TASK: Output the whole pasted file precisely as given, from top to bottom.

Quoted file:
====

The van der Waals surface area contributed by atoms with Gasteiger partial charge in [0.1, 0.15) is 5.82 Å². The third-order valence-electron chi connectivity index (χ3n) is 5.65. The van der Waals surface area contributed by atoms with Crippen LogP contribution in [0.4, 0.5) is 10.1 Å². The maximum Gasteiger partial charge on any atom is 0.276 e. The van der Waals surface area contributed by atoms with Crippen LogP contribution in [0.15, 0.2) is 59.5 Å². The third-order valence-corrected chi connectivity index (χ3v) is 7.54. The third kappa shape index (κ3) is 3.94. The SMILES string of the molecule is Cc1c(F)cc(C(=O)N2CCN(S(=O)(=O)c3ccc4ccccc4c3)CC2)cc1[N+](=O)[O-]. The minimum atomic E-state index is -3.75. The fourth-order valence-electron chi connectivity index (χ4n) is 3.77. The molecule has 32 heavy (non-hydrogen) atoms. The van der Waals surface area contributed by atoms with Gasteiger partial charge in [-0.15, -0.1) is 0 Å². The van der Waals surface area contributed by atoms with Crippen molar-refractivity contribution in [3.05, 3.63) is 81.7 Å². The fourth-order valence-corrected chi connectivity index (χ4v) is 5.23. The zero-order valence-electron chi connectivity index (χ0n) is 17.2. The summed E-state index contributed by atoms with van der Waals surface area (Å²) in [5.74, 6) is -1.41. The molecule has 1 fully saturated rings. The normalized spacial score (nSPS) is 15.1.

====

The van der Waals surface area contributed by atoms with Gasteiger partial charge in [0.1, 0.15) is 5.82 Å². The third-order valence-electron chi connectivity index (χ3n) is 5.65. The van der Waals surface area contributed by atoms with Crippen LogP contribution in [0.4, 0.5) is 10.1 Å². The maximum Gasteiger partial charge on any atom is 0.276 e. The van der Waals surface area contributed by atoms with Crippen LogP contribution in [0.15, 0.2) is 59.5 Å². The third-order valence-corrected chi connectivity index (χ3v) is 7.54. The third kappa shape index (κ3) is 3.94. The SMILES string of the molecule is Cc1c(F)cc(C(=O)N2CCN(S(=O)(=O)c3ccc4ccccc4c3)CC2)cc1[N+](=O)[O-]. The minimum atomic E-state index is -3.75. The fourth-order valence-electron chi connectivity index (χ4n) is 3.77. The molecule has 32 heavy (non-hydrogen) atoms. The van der Waals surface area contributed by atoms with Gasteiger partial charge in [-0.15, -0.1) is 0 Å². The van der Waals surface area contributed by atoms with Crippen molar-refractivity contribution in [3.05, 3.63) is 81.7 Å². The fourth-order valence-corrected chi connectivity index (χ4v) is 5.23. The zero-order valence-electron chi connectivity index (χ0n) is 17.2. The summed E-state index contributed by atoms with van der Waals surface area (Å²) in [5.74, 6) is -1.41. The molecule has 1 fully saturated rings. The normalized spacial score (nSPS) is 15.1.